Until recently, investors saw smaller companies as a trusty shield against trade tensions. Given the health of the U.S. domestic economy, they should see them that way again.
Small and mid-capitalization stocks—those with a market value less than roughly $5 billion—have performed badly over the past year. The S&P Small Cap 600 (.SML) and the S&P Mid Cap 400 indexes (.MID) have returned a negative 5% and 1% respectively, compared with a 6% gain for the S&P 500 (.SPX). Something similar has happened in Europe.
Their poor showing in this year’s stock-market recovery is particularly striking. Small-cap stocks tend to be a more volatile version of their larger peers, rising more in rallies and falling more in selloffs. The explanation is that the rebound has been a cautious one. Money has gone mostly to high-quality companies—a sign that the rally was mostly a reaction to last year’s exaggerated selloff.
Now market sentiment is being depressed by the U.S.-China trade fight, which smaller companies offer some hedge against. Almost 80% of revenue made by companies in the S&P Small Cap 600 comes from the U.S., compared with roughly 60% for the S&P 500.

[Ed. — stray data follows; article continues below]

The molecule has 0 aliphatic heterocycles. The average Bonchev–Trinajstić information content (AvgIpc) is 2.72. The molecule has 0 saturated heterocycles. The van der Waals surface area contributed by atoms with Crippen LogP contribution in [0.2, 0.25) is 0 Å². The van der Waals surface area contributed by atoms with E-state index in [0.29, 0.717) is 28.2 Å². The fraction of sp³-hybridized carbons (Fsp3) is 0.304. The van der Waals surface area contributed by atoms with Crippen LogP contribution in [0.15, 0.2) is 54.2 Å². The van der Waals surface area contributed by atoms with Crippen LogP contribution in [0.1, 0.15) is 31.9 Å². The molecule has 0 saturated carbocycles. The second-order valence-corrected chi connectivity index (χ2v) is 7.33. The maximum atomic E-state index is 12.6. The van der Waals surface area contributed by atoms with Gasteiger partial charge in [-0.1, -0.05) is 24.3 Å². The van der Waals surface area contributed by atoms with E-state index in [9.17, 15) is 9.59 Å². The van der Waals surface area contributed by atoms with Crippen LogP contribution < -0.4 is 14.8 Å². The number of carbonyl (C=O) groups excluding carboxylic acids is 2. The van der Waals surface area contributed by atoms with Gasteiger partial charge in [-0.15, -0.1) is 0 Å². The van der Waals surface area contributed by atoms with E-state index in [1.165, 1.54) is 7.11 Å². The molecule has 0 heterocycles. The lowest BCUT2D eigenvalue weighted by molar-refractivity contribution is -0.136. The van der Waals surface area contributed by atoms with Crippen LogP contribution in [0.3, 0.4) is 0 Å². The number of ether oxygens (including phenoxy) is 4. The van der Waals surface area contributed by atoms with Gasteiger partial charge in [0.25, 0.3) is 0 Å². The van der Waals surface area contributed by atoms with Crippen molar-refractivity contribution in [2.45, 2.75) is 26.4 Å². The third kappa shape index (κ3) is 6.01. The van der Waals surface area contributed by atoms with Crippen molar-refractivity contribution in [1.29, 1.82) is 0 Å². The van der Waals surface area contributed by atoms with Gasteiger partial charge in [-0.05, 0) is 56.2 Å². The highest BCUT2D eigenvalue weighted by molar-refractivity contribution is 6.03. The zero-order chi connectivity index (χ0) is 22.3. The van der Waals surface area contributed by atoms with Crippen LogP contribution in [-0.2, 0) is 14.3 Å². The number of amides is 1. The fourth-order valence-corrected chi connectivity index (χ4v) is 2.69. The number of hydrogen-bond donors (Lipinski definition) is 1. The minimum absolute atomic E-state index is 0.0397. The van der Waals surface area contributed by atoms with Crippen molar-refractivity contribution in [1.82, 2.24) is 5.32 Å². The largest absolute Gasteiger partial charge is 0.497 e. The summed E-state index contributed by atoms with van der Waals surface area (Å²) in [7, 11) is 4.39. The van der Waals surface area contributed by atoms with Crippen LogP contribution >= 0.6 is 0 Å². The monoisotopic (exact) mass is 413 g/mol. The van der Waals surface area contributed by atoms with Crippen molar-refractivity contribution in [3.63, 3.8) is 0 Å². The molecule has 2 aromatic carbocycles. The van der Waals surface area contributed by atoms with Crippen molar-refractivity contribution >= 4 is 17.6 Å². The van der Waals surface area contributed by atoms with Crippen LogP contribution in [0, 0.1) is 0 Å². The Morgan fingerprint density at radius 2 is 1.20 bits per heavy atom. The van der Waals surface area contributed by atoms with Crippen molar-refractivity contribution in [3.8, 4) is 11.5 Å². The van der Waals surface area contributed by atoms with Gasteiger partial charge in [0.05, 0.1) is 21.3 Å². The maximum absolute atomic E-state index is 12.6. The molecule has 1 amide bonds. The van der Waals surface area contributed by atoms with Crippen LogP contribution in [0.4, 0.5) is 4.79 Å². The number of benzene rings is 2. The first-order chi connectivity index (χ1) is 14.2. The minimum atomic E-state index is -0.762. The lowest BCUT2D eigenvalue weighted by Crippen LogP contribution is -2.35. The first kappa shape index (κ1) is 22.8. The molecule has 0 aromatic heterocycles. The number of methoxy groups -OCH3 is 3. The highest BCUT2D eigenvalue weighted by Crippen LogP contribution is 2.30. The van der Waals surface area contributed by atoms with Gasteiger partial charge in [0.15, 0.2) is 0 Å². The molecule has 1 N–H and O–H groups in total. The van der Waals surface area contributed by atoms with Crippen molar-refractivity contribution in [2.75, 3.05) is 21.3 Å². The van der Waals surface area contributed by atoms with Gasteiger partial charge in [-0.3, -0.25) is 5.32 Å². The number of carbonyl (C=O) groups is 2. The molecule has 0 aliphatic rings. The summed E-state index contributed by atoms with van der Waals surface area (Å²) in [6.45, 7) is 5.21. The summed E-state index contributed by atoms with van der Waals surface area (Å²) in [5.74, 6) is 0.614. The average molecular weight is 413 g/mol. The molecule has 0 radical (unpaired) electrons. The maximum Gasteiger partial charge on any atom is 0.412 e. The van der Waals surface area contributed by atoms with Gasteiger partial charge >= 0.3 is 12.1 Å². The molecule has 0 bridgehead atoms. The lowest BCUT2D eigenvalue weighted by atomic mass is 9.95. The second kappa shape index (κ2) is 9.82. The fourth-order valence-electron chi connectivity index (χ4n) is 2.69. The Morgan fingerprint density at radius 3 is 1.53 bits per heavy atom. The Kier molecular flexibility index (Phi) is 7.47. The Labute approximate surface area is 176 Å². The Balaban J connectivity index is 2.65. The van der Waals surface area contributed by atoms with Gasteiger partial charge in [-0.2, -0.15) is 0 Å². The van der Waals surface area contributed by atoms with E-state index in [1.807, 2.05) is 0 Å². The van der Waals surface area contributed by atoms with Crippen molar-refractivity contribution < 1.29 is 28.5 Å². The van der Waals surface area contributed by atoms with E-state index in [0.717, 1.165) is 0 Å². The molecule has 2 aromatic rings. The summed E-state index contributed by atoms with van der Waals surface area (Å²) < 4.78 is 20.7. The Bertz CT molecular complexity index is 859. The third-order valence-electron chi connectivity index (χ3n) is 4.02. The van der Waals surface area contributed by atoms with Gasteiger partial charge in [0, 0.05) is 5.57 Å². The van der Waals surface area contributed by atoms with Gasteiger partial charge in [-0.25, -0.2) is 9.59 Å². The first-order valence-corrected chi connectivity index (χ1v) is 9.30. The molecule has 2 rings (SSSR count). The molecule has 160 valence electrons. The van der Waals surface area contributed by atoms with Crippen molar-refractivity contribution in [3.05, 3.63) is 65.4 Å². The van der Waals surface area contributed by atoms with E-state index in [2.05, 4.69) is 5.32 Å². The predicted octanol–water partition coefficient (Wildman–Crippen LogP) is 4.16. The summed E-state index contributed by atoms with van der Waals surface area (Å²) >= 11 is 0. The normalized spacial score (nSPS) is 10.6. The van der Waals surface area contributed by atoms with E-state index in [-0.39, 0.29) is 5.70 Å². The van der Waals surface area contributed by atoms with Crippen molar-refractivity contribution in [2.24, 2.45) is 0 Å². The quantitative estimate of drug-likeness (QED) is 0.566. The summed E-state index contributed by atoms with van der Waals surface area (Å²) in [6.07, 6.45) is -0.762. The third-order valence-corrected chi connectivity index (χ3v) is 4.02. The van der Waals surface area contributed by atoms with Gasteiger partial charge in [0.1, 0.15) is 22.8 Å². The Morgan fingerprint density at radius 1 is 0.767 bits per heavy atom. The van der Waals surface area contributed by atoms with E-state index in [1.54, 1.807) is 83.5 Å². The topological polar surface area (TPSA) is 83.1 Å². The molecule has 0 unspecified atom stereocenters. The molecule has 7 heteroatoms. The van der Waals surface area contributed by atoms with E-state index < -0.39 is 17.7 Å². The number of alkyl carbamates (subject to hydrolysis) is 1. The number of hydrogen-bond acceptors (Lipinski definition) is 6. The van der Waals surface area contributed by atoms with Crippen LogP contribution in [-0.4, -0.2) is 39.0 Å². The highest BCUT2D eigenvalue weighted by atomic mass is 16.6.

It’s true that analysts have sometimes overplayed how protected smaller companies are, given that many supply larger multinationals. Analysts at Morgan Stanley (MS) point out that small firms have fewer levers to pull to adapt to lower sales and higher costs.
This may explain the bout of small-cap underperformance as corporate sales have stalled and wages have risen this year. A record share of members of the National Federation of Independent Businesses now cite labor costs as their single biggest problem. Earnings expectations for companies in the S&P Small Cap 600 have dropped, according to FactSet.
But higher labor costs also mean richer consumers. Evidence is building that stronger wages can spur faster productivity growth, as higher consumer spending allows firms to operate closer to full capacity while encouraging them to innovate and mechanize production.
This is likely already happening in the U.S. Rising labor costs have just started to be accompanied by a much-anticipated pickup in productivity. This may benefit large corporations first, but small-caps will soon follow. And they are still unlikely to be targeted by China in any high-profile trade retaliation policy.
As cautious as investors may want to be, owning stocks right now is a bet that the domestic economies of developed countries will remain robust despite the trade spat—which is the case so far, even in Europe. That logic applies even more to smaller companies than it does to their larger brethren. Small-caps deserve a reassessment.
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